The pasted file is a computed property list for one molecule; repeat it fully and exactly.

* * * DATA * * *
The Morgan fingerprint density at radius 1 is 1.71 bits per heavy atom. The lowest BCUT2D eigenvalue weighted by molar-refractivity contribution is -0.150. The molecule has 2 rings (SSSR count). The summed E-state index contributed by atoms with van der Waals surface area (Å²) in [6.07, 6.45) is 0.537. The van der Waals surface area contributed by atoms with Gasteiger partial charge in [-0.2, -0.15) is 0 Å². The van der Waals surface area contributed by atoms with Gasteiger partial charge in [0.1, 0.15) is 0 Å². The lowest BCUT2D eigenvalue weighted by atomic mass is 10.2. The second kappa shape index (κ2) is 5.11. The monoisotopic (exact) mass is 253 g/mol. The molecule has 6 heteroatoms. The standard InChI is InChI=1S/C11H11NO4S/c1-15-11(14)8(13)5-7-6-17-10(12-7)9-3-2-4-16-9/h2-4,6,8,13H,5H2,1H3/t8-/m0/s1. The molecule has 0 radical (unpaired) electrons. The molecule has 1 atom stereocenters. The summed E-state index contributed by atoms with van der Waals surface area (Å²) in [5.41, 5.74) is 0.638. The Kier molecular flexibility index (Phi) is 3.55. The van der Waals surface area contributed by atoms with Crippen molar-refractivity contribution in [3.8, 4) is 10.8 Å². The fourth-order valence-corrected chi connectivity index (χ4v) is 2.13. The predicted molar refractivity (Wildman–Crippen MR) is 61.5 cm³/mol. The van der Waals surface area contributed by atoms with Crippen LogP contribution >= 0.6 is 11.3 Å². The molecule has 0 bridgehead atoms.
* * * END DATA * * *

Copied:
The Morgan fingerprint density at radius 1 is 1.71 bits per heavy atom. The lowest BCUT2D eigenvalue weighted by molar-refractivity contribution is -0.150. The molecule has 2 rings (SSSR count). The summed E-state index contributed by atoms with van der Waals surface area (Å²) in [6.07, 6.45) is 0.537. The van der Waals surface area contributed by atoms with Gasteiger partial charge in [-0.2, -0.15) is 0 Å². The van der Waals surface area contributed by atoms with Gasteiger partial charge in [0.1, 0.15) is 0 Å². The lowest BCUT2D eigenvalue weighted by atomic mass is 10.2. The second kappa shape index (κ2) is 5.11. The monoisotopic (exact) mass is 253 g/mol. The molecule has 6 heteroatoms. The standard InChI is InChI=1S/C11H11NO4S/c1-15-11(14)8(13)5-7-6-17-10(12-7)9-3-2-4-16-9/h2-4,6,8,13H,5H2,1H3/t8-/m0/s1. The molecule has 0 radical (unpaired) electrons. The molecule has 1 atom stereocenters. The summed E-state index contributed by atoms with van der Waals surface area (Å²) in [5.41, 5.74) is 0.638. The Kier molecular flexibility index (Phi) is 3.55. The van der Waals surface area contributed by atoms with Crippen molar-refractivity contribution in [3.8, 4) is 10.8 Å². The fourth-order valence-corrected chi connectivity index (χ4v) is 2.13. The predicted molar refractivity (Wildman–Crippen MR) is 61.5 cm³/mol. The van der Waals surface area contributed by atoms with Crippen LogP contribution >= 0.6 is 11.3 Å². The molecule has 0 bridgehead atoms.